I am not usually one to praise “fast learning” techniques, but this one is really good:
Amazing! Maybe I’ll give Korean a go. We have quite a few Korean students at our school.
Thanks, this would be perfect for a friend of mine!
What you linked above isn’t a “fast learning” technique… It’s just that the Korean alphabet is considered by linguists to be one of the simplest, most logical phonetic systems ever devised, and really only takes a couple hours at most to get comfortable with.
Now understanding what you’re reading… that’s a whole different issue
I have yet to be convinced of the greater simplicity and logic of the Korean alphabet. It is not as flexible, nor as useful, as the Latin alphabet, or so it seems to me, when it comes to representing sounds that are not found in Korean. This might be because the Latin alphabet has been adapted to the needs of so many languages.
Of course, Steve. The Korean alphabet was designed for the Korean language. I do not think that the Latin alphabet is any more flexible than any other. Any alphabet, or other phonetic code, such as the semi-syllabic code used for Amharic, is only a code. The shape of the symbols usually bears no direct relationship to the sounds they represent for a particular language. We simply have to learn the sounds that are associated with the particular code the language we are working in uses. As far as I can see, English is more confusing than most, due to the mixture of languages we have incorporated into English and the different ways the language is pronounced in different parts of the English-speaking world.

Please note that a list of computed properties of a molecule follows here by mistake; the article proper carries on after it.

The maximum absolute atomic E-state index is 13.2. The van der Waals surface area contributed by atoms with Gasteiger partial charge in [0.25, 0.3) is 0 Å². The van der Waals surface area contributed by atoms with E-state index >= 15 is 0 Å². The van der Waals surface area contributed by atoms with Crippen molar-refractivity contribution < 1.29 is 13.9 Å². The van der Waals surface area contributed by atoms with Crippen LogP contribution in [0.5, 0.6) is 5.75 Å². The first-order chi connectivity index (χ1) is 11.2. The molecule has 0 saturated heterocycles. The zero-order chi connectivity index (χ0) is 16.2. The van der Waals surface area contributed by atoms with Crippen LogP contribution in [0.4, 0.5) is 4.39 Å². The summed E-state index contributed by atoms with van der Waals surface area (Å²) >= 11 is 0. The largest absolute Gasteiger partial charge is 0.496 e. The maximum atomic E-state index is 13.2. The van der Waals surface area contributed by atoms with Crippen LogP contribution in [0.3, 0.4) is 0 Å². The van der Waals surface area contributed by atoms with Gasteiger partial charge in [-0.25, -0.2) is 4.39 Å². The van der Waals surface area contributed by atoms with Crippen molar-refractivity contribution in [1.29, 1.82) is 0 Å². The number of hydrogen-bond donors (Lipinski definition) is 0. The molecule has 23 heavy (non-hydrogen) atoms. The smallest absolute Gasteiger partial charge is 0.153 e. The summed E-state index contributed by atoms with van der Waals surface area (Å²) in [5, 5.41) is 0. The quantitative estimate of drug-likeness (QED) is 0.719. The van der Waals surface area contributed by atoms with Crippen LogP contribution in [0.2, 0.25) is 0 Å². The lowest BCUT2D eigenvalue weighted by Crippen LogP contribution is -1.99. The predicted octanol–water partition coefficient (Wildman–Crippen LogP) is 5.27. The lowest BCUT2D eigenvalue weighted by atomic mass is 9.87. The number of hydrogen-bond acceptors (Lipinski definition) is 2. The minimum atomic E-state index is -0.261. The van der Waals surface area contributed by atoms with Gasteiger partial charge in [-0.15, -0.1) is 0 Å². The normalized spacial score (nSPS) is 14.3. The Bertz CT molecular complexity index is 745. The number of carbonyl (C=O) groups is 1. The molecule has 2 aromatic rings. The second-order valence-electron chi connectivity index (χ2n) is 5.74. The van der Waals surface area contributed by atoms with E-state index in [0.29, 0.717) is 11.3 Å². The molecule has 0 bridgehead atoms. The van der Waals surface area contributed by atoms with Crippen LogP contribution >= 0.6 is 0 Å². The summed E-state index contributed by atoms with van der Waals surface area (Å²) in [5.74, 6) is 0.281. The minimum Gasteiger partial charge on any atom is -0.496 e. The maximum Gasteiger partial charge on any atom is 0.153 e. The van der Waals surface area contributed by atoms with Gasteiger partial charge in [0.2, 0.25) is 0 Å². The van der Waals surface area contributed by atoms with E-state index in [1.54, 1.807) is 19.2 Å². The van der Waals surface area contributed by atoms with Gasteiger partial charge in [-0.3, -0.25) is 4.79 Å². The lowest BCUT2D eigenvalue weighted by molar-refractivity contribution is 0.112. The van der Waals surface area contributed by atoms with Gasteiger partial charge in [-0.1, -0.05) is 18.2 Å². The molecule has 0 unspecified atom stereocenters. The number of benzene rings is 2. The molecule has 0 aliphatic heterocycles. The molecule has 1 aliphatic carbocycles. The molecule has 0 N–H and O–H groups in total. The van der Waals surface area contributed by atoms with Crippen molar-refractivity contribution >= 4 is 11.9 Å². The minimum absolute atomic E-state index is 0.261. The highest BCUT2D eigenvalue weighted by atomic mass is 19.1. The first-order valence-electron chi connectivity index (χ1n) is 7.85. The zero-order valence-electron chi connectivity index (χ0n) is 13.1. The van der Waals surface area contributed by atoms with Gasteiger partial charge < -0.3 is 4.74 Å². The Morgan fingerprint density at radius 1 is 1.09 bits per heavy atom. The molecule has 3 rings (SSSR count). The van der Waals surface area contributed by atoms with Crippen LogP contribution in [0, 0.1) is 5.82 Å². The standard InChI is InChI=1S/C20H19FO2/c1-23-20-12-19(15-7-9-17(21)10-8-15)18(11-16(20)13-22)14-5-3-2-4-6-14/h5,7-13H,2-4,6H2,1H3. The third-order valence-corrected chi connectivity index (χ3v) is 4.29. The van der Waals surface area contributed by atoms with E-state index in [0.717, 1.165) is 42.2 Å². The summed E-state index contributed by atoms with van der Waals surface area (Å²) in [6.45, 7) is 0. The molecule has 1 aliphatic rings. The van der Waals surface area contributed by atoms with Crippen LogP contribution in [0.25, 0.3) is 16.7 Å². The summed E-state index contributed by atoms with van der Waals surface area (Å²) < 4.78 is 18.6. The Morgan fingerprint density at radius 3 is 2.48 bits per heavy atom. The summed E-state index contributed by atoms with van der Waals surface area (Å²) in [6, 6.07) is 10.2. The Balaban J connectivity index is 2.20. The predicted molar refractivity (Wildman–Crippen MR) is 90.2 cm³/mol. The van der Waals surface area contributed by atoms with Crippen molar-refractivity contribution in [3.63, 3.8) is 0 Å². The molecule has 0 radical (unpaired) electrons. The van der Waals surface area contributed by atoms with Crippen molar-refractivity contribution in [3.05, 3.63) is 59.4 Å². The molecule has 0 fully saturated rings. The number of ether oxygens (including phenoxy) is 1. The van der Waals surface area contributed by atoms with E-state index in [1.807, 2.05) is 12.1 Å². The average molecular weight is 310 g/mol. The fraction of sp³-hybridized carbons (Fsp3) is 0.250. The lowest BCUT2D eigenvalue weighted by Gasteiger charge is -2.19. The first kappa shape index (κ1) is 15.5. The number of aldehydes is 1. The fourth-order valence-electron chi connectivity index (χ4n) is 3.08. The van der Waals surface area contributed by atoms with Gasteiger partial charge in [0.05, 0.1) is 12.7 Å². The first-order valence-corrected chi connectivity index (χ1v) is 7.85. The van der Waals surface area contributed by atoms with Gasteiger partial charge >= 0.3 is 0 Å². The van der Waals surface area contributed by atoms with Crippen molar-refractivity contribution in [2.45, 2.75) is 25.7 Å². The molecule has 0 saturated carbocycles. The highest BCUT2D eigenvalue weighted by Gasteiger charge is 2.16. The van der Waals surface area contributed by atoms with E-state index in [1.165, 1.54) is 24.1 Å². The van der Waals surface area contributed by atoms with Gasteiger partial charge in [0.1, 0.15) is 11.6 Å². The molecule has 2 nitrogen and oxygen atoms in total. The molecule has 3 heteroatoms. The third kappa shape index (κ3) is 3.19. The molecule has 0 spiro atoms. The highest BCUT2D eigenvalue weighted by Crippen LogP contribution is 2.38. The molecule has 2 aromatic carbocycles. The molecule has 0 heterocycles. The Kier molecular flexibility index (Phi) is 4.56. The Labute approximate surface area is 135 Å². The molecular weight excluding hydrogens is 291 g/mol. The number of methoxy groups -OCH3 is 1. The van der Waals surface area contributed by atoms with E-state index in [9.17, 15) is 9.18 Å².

Here in Ethiopia, for example, one local speaker of English told me that Americans do not pronounce the ‘th’ in thin the way Australians do. The way this Ethiopian speaker of English says that Americans pronounce this sound was more like ‘sh’ than ‘th’! This seems to be because the teachers of English here cannot usually pronounce this sound correctly as this sound does not exist in their own language, not because of any difference between American, British and Australian English.
I agree Rae, however, I was reacting to the idea that Hangul is somehow “the most perfect” writing system. It is like saying some languages are better than others.
And you cannot blame English spelling on the Latin alphabet.
No, Steve, of course we cannot blame the alphabet. I was covering myself for saying that an alphabet is a code. Even in English the alphabet is a code, but not a completely phonetic code. I do easily stray from the topic under discussion!